A Spider’s Legacy
Life, I believe, holds us captive long enough, if we’re lucky, to break us out of our cells. My release came one day in May while I was teaching at a minimum security prison. With no ventilation and inches of space between desks, the classroom confined fifteen men for three hours as we discussed the nature of small groups. I have taught this course for twenty years and mostly learned what I failed to teach, so I call the class “the Nature of Sleep.” It is actually a course on survival for a species that tends to fall asleep during daytime hours
thinking that life only exists in their heads.
One day, a spider drops on a desk, not knowing it was in a classroom for thinking men only. And this man, six feet three inches tall, two hundred and thirty pounds strong crashes his hand on that spider and says to the relieved group of survivalists, “It was only a spider.”
And me, I’m thinking that thinking takes us to that place where we speak as if in a social trance, saying, he is just an old man; she is only lazy; they are criminals. Only the poor, the young, the civilian casualties of war. We know the refrains: only wolves, only mosquitoes, only weeds.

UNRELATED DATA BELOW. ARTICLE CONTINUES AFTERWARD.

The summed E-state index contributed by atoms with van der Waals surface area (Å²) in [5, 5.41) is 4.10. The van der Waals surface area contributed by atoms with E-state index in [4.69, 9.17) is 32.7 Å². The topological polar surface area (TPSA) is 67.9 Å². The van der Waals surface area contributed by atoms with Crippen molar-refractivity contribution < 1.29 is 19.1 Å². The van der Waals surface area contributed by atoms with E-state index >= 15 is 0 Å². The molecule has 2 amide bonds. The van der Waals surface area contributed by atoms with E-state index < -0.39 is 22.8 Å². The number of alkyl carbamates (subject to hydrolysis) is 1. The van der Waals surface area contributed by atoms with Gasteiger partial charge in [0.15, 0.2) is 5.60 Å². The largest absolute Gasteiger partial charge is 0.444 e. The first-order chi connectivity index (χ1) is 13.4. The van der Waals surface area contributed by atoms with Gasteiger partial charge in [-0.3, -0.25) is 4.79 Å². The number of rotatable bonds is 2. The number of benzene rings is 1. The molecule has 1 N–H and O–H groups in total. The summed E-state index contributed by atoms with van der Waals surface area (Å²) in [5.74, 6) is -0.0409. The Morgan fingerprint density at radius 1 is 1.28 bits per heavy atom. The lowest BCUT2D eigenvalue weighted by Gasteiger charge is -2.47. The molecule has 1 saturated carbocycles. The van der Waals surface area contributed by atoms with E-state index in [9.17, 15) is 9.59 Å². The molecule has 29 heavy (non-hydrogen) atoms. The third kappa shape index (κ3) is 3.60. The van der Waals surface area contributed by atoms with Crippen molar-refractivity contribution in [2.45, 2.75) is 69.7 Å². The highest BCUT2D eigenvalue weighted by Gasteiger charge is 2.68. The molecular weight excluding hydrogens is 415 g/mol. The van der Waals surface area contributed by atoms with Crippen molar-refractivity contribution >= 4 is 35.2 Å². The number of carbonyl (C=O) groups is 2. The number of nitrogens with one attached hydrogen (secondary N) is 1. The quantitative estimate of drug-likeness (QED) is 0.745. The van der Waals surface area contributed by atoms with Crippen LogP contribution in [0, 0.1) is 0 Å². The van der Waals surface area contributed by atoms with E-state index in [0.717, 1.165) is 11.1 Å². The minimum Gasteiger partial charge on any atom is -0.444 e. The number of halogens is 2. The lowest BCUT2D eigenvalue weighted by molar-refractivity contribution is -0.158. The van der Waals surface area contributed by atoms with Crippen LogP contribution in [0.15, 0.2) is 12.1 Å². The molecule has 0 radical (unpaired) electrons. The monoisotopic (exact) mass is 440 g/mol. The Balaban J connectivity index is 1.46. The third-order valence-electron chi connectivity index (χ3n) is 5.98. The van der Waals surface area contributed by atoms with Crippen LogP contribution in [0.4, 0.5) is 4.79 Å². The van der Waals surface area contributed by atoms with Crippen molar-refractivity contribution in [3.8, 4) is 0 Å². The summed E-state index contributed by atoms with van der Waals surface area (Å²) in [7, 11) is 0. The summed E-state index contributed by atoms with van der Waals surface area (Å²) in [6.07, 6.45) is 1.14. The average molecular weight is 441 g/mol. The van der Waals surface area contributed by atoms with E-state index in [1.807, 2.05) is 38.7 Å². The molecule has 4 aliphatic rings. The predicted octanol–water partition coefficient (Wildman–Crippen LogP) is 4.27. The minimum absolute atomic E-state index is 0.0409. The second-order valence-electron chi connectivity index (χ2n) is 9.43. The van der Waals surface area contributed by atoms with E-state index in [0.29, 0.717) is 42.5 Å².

A chorus of voices swelling our heads with expendable– smash them; remove them from our sight. Expendable–hunt them down with guns and chemicals. Expendable–flood the whole valley of forest and lizard, so we can have high resolution nights and get back to sleep.
Fifteen men over fifteen weeks talking about relationship and the fact of community; talking about the inseparability of everything and the butterfly effect of every small act. Talking and failing the only real test of their understanding of the course by smashing a spider. The only real lesson being that it is easy to fall asleep in a classroom, or anywhere, when concepts are mistaken for reality, when one’s thoughts confine the world to viewpoint.
THIS I BELIEVE as an educator: it is easy to pass a course on communication and to miss the lesson of communion, which is finally achieved on that day we want survival “bad” enough to let the spider live.
If you enjoyed this essay, please consider making a tax-deductible contribution to This I Believe, Inc.